Supreme Court rules 151-year-old Indian treaty grants hunting rights
The Supreme Court ruled Monday that an 1868 treaty between with the Crow Indians is still valid and grants tribe members hunting rights on some federal lands, breathing new life into Indian-U.S. relations.
Wyoming had charged Clayvin Herrera, a member of the Crow, with offseason hunting in 2014 after state officials discovered him other tribe members hunting bull elk on the Big Horn National Forest, discarding the bodies and only taking the heads for trophies.
Mr. Herrera argued he was permitted to hunt on the land, citing the treaty which guaranteed Indians “the right to hunt on unoccupied lands of the United States so long as game may be found thereon.”
The tribe leaders signed the treaty in 1868, handing over roughly 30 million acres to settlers while retaining about eight million acres.
Wyoming, though, had said the treaty expired when it became a state in 1890.
Lower courts agreed, but the justices, in a 5-4 ruling, sided with Mr. Herrera, saying the treaty is good law.
“There simply is no evidence that Congress intended to abrogate the 1868 Treaty right through the Wyoming Statehood Act,” wrote Justice Sonia Sotomayor in the court’s 22-page opinion.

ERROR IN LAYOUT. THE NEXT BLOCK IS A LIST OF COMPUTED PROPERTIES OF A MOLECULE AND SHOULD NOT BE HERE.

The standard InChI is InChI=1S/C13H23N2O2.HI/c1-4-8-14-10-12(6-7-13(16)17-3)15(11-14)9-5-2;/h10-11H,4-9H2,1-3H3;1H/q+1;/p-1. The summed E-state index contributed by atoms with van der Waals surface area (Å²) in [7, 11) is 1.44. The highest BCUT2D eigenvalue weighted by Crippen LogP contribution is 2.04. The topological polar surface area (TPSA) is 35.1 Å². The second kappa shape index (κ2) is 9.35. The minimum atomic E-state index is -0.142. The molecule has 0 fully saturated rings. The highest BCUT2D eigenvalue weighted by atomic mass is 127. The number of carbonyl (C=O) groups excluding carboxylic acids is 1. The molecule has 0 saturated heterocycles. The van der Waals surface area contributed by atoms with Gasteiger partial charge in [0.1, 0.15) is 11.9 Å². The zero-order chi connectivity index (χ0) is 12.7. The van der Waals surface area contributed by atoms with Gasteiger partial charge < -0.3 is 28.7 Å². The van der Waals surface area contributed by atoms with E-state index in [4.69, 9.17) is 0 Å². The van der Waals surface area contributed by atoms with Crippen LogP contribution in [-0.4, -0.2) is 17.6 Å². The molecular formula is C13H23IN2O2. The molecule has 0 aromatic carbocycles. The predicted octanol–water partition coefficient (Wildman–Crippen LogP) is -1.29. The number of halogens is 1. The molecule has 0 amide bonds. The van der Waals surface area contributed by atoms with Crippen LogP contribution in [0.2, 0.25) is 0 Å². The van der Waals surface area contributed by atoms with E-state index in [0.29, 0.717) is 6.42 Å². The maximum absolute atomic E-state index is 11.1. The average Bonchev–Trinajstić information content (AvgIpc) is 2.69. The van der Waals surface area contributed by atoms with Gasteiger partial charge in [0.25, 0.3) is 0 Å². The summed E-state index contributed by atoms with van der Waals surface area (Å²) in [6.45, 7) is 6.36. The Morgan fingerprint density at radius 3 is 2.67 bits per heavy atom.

“Nor is there any evidence in the treaty itself that Congress intended the hunting right to expire at statehood, or that the Crow Tribe would have understood it to do so,” she added.
President Trump’s nominee Justice Neil M. Gorsuch, who replaced the late Justice Antonin Scalia, sided with the court’s four Democratic appointed justices against Wyoming.
The court’s four other GOP-appointed justices dissented, pointing to precedent in an identical case where courts ruled in 1895 that a tribe’s right to hunt was terminated at statehood.
The court, more than a century ago, said without ending a tribe’s hunting right, the state would lack the power to regulate the killing of game.
Justice Samuel A. Alito called the majority opinion “wasted ink.”
One major issue for the justices was the language of the treaty, which said it applied to “unoccupied lands.”
Wyoming argued that once it became a state, all of the lands were deemed occupied. And even if statehood wasn’t a critical element, the state argued that when the government designated the Big Horn National Forest, that meant the land was occupied, so Indians’ hunting rights could be regulated.
The high court rejected both arguments though it did leave room for some regulations within the forest, including where Wyoming decides it has an interest in conservation.
Forrest Tahdooahnippa, a lawyer who specializes in tribal issues, said the decision gave “life” to the rights of Native Americans by overruling the prior precedent.
“Gorsuch, Trump’s appointee to fill the late Justice Scalia’s seat, has marked himself as a friend and ally of American Indian tribes, a label that would unlikely have been applied to his predecessor,” Mr. Tahdooahnippah said.